And even with carbon capture, the Energy Center would still send 1.55 million metric tons of CO2, the equivalent of that produced by about 296,000 cars, into the air each year. That portion of the project’s CO2 is released after the coal becomes identical to natural gas and is burned as in any other natural gas power plant, without any carbon capture technology.

In 2007, all Illinois power plants, both natural gas and coal-fired, combined to emit about 98.9 million metric tons of CO2.

Tenaska says that the Taylorville Energy Center’s presence would result in dirtier plants closing down and a decreased use of their electricity, which comes with more CO2 emissions than the Taylorville Energy Center’s electricity would. As a result, the IGCC plant would cause a net decrease in Illinois’ CO2 emissions of about 1.9 million metric tons each year.

Chicago-area electricity provider Commonwealth Edison (ComEd) disputes Tenaska’s emission figures, arguing that the company should include certain related off-site emissions in its calculations. The company points to an air separation unit used in the gasification process that Tenaska plans on contracting to an outside provider. The unit is integral to the gasification process but produces no emissions on site. It does, however, use electricity from other power plants, which means it is responsible for some CO2 emissions created elsewhere in Illinois.

The Sierra Club’s Clayborn says Tenaska’s belief that older, dirtier coal-fired power plants will shut down is opinion, not fact. “You can’t guarantee those closures,” she says.

ComEd also takes issue with the facility’s use of outside natural gas for start-up and back-up fuel. “Because of the heavy reliance on natural gas as a fuel for the project, we do question whether or not it still meets the definition of a clean coal facility,” William McNeil, ComEd vice president of energy acquisition, told the ICC.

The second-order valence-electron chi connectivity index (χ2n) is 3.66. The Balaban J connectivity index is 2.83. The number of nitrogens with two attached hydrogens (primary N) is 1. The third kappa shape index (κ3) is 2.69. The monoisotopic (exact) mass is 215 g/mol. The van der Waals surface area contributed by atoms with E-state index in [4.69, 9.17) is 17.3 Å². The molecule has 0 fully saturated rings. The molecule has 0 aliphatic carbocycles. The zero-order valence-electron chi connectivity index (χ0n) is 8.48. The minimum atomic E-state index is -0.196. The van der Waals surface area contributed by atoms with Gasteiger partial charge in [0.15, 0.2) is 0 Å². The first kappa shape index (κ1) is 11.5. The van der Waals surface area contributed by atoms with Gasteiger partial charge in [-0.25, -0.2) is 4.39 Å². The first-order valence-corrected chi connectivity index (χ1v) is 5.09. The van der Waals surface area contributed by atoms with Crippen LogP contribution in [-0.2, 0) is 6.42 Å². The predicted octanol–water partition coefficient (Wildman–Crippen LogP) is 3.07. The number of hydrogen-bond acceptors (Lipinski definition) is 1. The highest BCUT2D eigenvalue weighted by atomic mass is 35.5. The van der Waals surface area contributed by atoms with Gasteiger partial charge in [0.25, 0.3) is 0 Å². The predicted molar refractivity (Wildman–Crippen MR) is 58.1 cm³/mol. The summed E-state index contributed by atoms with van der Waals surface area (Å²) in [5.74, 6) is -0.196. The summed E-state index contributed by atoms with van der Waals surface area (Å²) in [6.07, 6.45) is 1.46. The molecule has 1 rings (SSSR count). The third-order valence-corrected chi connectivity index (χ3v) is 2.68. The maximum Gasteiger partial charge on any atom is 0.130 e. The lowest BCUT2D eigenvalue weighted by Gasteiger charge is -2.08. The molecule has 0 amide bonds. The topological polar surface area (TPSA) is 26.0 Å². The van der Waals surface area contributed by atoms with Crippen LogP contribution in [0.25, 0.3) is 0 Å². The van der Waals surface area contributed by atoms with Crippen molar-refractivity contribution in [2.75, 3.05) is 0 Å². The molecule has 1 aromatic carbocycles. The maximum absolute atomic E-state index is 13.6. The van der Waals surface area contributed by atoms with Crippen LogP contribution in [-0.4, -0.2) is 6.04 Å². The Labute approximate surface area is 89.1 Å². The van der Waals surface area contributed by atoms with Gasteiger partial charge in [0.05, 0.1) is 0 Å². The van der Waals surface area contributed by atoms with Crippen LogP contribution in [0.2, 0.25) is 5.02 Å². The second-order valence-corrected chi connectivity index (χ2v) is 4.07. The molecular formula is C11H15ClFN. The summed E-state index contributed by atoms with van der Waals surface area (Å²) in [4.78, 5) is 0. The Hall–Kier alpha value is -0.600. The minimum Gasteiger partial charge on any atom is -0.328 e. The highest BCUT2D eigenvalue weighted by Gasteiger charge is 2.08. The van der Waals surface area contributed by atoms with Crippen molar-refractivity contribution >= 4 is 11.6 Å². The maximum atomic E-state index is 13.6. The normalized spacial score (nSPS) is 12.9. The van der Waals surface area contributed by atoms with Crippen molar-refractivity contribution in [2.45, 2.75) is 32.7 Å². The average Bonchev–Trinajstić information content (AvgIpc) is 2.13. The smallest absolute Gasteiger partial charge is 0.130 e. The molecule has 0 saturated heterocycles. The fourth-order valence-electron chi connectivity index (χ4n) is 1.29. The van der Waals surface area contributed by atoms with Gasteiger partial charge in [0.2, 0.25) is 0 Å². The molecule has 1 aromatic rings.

Tenaska turbulence

Although the for-profit Taylorville Energy Center and another coal-to-gas proposal, the experimental and federally backed FutureGen, are two separate projects with different forces shaping their futures, recent changes to FutureGen plans, which until two weeks ago named Mattoon as the project site, have Taylorville city officials on edge.

“This is the state of Illinois, and what happened in Mattoon is a little scary,” Mayor Greg Brotherton says. “Until dirt is being turned, we’re not going to count our chickens.”

His cautious optimism is a sentiment that’s proliferated throughout the community – from the good old boys in the corner coffee shop to the head of the town’s coal mine museum. After all, Taylorville has been courted, and dumped, by coal projects a time or two before.

Mary Renner, director of the Christian County Economic Development Corporation, which fully supports Tenaska’s proposed project, says any major development project is bound to be “a roller coaster ride.” Considering what’s at stake, the long timeline of the Taylorville Energy Center’s development is to be expected, she says. “This one is exceptional because it’s such a state-of-the-art thing. There are so many elements to it that the fact that it has taken probably close to 10 years is not surprising.”

Still, Renner adds, “Anything can happen.”

Contact Rachel Wells at rwells@illinoistimes.com.